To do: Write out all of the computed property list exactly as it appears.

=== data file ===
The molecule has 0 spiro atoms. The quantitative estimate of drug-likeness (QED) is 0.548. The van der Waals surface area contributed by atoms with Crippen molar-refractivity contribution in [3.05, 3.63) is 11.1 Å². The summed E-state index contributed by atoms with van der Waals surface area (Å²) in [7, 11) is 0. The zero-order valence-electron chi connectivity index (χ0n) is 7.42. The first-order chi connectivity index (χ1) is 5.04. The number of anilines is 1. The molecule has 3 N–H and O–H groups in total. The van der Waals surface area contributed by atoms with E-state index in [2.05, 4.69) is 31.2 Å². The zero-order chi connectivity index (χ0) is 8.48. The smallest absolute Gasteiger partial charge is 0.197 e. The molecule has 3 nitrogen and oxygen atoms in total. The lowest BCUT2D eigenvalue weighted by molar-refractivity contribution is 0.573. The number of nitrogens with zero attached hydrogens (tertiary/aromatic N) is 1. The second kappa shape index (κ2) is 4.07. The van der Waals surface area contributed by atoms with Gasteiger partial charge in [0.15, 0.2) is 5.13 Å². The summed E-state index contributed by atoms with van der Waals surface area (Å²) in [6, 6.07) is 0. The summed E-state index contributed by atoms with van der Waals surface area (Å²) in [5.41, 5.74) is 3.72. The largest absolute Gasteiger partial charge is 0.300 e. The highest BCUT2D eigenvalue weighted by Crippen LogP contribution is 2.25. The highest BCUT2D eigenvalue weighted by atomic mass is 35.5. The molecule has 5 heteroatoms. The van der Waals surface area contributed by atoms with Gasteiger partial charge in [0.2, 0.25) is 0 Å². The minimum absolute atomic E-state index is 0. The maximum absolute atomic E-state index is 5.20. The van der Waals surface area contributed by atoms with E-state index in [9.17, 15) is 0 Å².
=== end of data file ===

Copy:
The molecule has 0 spiro atoms. The quantitative estimate of drug-likeness (QED) is 0.548. The van der Waals surface area contributed by atoms with Crippen molar-refractivity contribution in [3.05, 3.63) is 11.1 Å². The summed E-state index contributed by atoms with van der Waals surface area (Å²) in [7, 11) is 0. The zero-order valence-electron chi connectivity index (χ0n) is 7.42. The first-order chi connectivity index (χ1) is 5.04. The number of anilines is 1. The molecule has 3 N–H and O–H groups in total. The van der Waals surface area contributed by atoms with E-state index in [2.05, 4.69) is 31.2 Å². The zero-order chi connectivity index (χ0) is 8.48. The smallest absolute Gasteiger partial charge is 0.197 e. The molecule has 3 nitrogen and oxygen atoms in total. The lowest BCUT2D eigenvalue weighted by molar-refractivity contribution is 0.573. The number of nitrogens with zero attached hydrogens (tertiary/aromatic N) is 1. The second kappa shape index (κ2) is 4.07. The van der Waals surface area contributed by atoms with Gasteiger partial charge in [0.15, 0.2) is 5.13 Å². The summed E-state index contributed by atoms with van der Waals surface area (Å²) in [6, 6.07) is 0. The summed E-state index contributed by atoms with van der Waals surface area (Å²) in [5.41, 5.74) is 3.72. The largest absolute Gasteiger partial charge is 0.300 e. The highest BCUT2D eigenvalue weighted by Crippen LogP contribution is 2.25. The highest BCUT2D eigenvalue weighted by atomic mass is 35.5. The molecule has 5 heteroatoms. The van der Waals surface area contributed by atoms with Gasteiger partial charge in [0.2, 0.25) is 0 Å². The minimum absolute atomic E-state index is 0. The maximum absolute atomic E-state index is 5.20. The van der Waals surface area contributed by atoms with E-state index in [9.17, 15) is 0 Å².